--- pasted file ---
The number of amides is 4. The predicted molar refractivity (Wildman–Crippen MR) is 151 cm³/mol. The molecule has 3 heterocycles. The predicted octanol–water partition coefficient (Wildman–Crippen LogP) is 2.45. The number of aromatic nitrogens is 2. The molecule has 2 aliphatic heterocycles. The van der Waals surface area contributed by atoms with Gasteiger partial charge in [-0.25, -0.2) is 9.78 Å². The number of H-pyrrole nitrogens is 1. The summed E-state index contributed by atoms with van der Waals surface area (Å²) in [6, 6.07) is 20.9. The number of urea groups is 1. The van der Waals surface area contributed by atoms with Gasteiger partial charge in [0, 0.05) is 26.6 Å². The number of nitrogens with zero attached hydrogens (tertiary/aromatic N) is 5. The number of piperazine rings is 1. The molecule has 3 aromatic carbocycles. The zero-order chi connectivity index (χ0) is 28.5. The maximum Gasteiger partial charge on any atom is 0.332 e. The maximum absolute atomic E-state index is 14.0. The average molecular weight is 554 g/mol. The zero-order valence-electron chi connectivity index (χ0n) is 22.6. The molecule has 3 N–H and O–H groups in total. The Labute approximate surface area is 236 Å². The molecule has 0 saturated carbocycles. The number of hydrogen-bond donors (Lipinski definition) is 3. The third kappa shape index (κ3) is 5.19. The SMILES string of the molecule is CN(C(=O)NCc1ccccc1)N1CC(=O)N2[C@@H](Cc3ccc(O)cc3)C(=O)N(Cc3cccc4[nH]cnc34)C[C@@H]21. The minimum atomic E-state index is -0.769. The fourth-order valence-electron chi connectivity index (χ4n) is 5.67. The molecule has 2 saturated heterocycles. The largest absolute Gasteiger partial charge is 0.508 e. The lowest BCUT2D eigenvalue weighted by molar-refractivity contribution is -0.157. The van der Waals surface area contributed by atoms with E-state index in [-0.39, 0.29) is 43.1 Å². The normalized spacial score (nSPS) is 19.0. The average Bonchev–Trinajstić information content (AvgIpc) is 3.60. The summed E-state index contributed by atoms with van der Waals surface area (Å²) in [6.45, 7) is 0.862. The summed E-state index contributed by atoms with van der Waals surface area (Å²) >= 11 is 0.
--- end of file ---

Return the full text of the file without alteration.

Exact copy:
The number of amides is 4. The predicted molar refractivity (Wildman–Crippen MR) is 151 cm³/mol. The molecule has 3 heterocycles. The predicted octanol–water partition coefficient (Wildman–Crippen LogP) is 2.45. The number of aromatic nitrogens is 2. The molecule has 2 aliphatic heterocycles. The van der Waals surface area contributed by atoms with Gasteiger partial charge in [-0.25, -0.2) is 9.78 Å². The number of H-pyrrole nitrogens is 1. The summed E-state index contributed by atoms with van der Waals surface area (Å²) in [6, 6.07) is 20.9. The number of urea groups is 1. The van der Waals surface area contributed by atoms with Gasteiger partial charge in [0, 0.05) is 26.6 Å². The number of nitrogens with zero attached hydrogens (tertiary/aromatic N) is 5. The number of piperazine rings is 1. The molecule has 3 aromatic carbocycles. The zero-order chi connectivity index (χ0) is 28.5. The maximum Gasteiger partial charge on any atom is 0.332 e. The maximum absolute atomic E-state index is 14.0. The average molecular weight is 554 g/mol. The zero-order valence-electron chi connectivity index (χ0n) is 22.6. The molecule has 3 N–H and O–H groups in total. The Labute approximate surface area is 236 Å². The molecule has 0 saturated carbocycles. The number of hydrogen-bond donors (Lipinski definition) is 3. The third kappa shape index (κ3) is 5.19. The SMILES string of the molecule is CN(C(=O)NCc1ccccc1)N1CC(=O)N2[C@@H](Cc3ccc(O)cc3)C(=O)N(Cc3cccc4[nH]cnc34)C[C@@H]21. The minimum atomic E-state index is -0.769. The fourth-order valence-electron chi connectivity index (χ4n) is 5.67. The molecule has 2 saturated heterocycles. The largest absolute Gasteiger partial charge is 0.508 e. The lowest BCUT2D eigenvalue weighted by molar-refractivity contribution is -0.157. The van der Waals surface area contributed by atoms with E-state index in [-0.39, 0.29) is 43.1 Å². The normalized spacial score (nSPS) is 19.0. The average Bonchev–Trinajstić information content (AvgIpc) is 3.60. The summed E-state index contributed by atoms with van der Waals surface area (Å²) in [6.45, 7) is 0.862. The summed E-state index contributed by atoms with van der Waals surface area (Å²) >= 11 is 0.